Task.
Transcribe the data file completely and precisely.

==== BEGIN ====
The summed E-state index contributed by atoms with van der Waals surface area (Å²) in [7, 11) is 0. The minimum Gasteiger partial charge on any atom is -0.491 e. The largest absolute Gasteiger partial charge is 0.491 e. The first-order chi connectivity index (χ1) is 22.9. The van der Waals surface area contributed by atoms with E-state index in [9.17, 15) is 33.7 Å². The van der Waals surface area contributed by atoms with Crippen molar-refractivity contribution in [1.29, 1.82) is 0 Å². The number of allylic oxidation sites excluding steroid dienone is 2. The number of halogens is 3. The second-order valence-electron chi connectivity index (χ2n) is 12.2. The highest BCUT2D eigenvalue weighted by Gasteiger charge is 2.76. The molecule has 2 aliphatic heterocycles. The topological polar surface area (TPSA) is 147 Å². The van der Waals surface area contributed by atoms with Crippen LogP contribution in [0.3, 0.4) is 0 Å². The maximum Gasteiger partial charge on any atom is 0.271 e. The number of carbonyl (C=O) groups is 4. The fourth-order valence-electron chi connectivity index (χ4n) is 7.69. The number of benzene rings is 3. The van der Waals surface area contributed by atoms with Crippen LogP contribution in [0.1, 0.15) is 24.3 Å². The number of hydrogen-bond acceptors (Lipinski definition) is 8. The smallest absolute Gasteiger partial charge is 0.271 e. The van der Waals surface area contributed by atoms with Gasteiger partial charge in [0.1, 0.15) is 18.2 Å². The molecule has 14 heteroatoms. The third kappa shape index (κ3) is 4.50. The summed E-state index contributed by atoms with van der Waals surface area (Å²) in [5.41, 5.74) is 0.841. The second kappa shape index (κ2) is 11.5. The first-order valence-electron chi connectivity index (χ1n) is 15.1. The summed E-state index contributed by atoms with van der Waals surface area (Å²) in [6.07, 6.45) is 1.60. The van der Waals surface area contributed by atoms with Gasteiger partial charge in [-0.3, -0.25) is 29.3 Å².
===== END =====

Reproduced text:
The summed E-state index contributed by atoms with van der Waals surface area (Å²) in [7, 11) is 0. The minimum Gasteiger partial charge on any atom is -0.491 e. The largest absolute Gasteiger partial charge is 0.491 e. The first-order chi connectivity index (χ1) is 22.9. The van der Waals surface area contributed by atoms with E-state index in [9.17, 15) is 33.7 Å². The van der Waals surface area contributed by atoms with Crippen molar-refractivity contribution in [1.29, 1.82) is 0 Å². The number of allylic oxidation sites excluding steroid dienone is 2. The number of halogens is 3. The second-order valence-electron chi connectivity index (χ2n) is 12.2. The highest BCUT2D eigenvalue weighted by Gasteiger charge is 2.76. The molecule has 2 aliphatic heterocycles. The topological polar surface area (TPSA) is 147 Å². The van der Waals surface area contributed by atoms with Crippen LogP contribution in [0.3, 0.4) is 0 Å². The maximum Gasteiger partial charge on any atom is 0.271 e. The number of carbonyl (C=O) groups is 4. The fourth-order valence-electron chi connectivity index (χ4n) is 7.69. The number of benzene rings is 3. The van der Waals surface area contributed by atoms with Crippen LogP contribution in [0.1, 0.15) is 24.3 Å². The number of hydrogen-bond acceptors (Lipinski definition) is 8. The smallest absolute Gasteiger partial charge is 0.271 e. The van der Waals surface area contributed by atoms with Gasteiger partial charge in [0.1, 0.15) is 18.2 Å². The molecule has 14 heteroatoms. The third kappa shape index (κ3) is 4.50. The summed E-state index contributed by atoms with van der Waals surface area (Å²) in [5.41, 5.74) is 0.841. The second kappa shape index (κ2) is 11.5. The first-order valence-electron chi connectivity index (χ1n) is 15.1. The summed E-state index contributed by atoms with van der Waals surface area (Å²) in [6.07, 6.45) is 1.60. The van der Waals surface area contributed by atoms with Gasteiger partial charge in [-0.3, -0.25) is 29.3 Å².